This year's Mobile World Congress has seen nostalgia rub shoulders with the bleeding edge. The Barcelona event, now underway, is firmly casting an eye to the future with a steely focus on 5G and The Internet of Things, and yet there is also a trend towards better serving the discerning mobile user without the bells and whistles. Here's what we know so far...
- Nokia is back. The product of a collaboration with Finnish start-up HMD, a suite of exquisite yet affordable Android-powered devices bearing the iconic brand have been unveiled to positive critical reception. Trading on promises of quality, reliability and savvy global marketing strategy aimed at millennials, the brand has every chance of becoming relevant in the consumer market again. Nokia also scored a direct nostalgia hit by bringing back the fan-favourite Nokia 3310, complete with a modern rendition of Snake.
- 5G is coming. Everyone is betting big on the Connected Future, looking beyond devices to the core of the Internet of Things. Faster mobile data speeds will spell a generational leap in everything from apps to self-driving cars and connectivity, with everyone vying to be at the centre. With Nokia and Samsung both announcing significant investments in technology and infrastructure, a clever tactical land grab is seeing manufacturers aiming to be the backbone of our smart lives, an even bigger opportunity than delivering the latest features to our phones.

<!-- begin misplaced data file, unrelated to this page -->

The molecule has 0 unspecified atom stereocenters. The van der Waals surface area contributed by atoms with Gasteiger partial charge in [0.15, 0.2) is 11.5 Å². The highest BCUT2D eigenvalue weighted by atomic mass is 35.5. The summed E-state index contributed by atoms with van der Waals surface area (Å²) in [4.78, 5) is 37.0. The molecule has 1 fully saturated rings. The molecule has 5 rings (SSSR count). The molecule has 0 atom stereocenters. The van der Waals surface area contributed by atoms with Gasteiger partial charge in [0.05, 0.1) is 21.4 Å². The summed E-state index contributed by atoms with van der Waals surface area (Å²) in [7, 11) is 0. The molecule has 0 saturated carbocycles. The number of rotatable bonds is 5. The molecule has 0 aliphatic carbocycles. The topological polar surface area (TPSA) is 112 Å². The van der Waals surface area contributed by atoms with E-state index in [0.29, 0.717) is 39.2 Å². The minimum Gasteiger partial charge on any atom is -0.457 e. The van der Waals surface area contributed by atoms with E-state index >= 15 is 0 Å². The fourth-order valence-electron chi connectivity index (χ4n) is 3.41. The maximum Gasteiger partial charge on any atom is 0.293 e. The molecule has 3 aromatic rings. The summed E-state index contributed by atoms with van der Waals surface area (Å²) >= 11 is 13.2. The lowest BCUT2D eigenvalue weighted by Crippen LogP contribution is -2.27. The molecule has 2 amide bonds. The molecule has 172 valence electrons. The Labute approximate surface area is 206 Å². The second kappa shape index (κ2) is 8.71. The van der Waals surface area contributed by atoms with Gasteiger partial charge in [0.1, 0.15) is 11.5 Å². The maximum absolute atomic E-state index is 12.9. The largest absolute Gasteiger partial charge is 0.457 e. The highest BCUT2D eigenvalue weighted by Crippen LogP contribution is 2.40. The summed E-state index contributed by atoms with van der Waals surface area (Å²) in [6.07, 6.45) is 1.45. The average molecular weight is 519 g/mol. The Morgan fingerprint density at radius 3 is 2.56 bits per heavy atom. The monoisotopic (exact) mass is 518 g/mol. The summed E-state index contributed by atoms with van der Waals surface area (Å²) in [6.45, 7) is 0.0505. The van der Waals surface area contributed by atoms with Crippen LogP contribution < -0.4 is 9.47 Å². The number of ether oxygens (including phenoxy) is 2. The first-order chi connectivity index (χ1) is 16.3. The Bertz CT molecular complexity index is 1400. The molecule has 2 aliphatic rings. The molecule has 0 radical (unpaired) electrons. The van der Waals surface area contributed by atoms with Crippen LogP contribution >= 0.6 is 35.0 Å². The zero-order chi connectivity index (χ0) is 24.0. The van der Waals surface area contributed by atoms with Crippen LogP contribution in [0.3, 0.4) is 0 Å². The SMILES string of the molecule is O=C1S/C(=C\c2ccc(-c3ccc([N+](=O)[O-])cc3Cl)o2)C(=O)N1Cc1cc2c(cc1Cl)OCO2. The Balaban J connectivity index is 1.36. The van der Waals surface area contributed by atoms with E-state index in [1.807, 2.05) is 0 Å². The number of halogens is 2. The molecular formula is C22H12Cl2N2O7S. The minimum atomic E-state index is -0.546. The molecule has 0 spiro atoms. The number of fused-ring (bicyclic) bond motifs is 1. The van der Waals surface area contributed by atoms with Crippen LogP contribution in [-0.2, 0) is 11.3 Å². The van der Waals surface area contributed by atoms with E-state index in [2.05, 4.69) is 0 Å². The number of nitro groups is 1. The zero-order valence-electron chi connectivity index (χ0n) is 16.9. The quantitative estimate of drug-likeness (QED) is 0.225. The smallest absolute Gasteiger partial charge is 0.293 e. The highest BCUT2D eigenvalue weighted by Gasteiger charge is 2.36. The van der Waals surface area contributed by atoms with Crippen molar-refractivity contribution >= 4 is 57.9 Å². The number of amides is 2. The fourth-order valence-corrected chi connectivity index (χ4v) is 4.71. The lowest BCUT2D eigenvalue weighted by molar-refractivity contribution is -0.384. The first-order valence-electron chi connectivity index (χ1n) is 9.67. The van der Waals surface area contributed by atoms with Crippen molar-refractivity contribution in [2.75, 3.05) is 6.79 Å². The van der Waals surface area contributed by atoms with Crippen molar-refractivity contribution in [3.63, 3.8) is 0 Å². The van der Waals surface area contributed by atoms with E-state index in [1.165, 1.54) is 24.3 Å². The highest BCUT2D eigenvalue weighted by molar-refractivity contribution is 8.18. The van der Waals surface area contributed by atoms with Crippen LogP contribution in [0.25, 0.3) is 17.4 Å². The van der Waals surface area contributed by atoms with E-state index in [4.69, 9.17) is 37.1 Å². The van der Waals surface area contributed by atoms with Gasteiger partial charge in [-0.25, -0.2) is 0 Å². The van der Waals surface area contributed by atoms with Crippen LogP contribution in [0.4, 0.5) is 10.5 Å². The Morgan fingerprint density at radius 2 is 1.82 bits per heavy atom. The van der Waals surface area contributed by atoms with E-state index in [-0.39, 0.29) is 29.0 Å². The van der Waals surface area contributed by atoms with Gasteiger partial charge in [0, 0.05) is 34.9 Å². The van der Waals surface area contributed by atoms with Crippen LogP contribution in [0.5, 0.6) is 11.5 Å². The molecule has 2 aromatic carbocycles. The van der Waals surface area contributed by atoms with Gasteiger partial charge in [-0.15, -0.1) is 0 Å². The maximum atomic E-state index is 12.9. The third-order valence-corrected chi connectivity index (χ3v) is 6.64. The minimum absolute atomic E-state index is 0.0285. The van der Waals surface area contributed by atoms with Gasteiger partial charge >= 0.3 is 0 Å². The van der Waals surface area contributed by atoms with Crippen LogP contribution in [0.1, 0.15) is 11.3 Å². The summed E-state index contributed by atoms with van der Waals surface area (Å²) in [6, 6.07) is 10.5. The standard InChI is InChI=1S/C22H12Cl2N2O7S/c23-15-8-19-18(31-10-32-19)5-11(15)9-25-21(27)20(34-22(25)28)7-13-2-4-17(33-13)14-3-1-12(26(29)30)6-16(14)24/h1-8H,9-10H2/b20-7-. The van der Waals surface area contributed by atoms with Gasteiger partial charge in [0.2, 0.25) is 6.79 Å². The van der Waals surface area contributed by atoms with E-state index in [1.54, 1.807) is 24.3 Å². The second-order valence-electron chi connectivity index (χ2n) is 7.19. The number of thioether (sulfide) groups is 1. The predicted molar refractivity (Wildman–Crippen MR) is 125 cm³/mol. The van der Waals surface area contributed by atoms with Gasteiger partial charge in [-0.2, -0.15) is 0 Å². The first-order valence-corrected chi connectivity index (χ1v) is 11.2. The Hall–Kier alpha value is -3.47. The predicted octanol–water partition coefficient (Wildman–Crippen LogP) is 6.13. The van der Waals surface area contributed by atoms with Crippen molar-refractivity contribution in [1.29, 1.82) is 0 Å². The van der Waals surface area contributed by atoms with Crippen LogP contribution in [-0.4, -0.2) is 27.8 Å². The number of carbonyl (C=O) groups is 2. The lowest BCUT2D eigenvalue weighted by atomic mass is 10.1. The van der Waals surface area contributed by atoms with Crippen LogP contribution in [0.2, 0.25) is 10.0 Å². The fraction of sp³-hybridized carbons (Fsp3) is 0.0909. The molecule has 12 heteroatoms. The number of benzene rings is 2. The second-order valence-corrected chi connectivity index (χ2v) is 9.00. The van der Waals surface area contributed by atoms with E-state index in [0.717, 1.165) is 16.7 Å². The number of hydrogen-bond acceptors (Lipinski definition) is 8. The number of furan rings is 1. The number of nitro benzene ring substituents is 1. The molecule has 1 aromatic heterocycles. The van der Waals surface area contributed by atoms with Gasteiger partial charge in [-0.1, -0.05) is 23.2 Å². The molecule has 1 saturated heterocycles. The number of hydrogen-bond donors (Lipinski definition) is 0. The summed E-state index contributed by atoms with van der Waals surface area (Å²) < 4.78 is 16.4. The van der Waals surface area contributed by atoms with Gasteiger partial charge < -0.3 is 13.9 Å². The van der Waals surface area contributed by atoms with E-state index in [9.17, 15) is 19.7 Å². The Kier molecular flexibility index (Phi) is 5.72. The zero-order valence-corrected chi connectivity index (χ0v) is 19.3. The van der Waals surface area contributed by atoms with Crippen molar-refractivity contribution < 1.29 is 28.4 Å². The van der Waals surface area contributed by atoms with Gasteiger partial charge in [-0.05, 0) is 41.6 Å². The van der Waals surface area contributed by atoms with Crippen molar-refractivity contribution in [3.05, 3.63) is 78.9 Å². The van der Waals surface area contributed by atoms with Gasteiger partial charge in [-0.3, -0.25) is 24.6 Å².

- Virtual reality isn't dead. Last year's MWC was VR-heavy but the emphasis was on its wizardry, rather than its practical uses. This year the tide has turned and tech giants are asking how they can make it relevant to consumers. BT and Nokia's joint study into how 5G could support VR for fully immersive live sport, for example, could change the smart TV market, as we know it.
- Android opens up AI to everyone. Formerly the preserve of its Pixel smartphones, Google's voice-driven Assistant software is heading to a swathe of modern Android devices in 2017. From setting reminders and answering cursory questions to controlling the heat and light in your home, this broadening of virtual intelligence across the Android ecosystem has huge implications for the way we interact with mobile phones in the future.
- Manufacturers are listening. Whether a genuine act of altruism or a response to muted flagship device sales and PR firestorms - both of which have had discernible impacts on bottom lines - is debatable. Either way, many manufacturers are making concerted claims to finally give the people what they want in 2017, including flagship devices - like the LG G6 - that nail the basics of display quality and reliability, whilst continuing to iterate on the key areas of looks, camera capabilities and horsepower.
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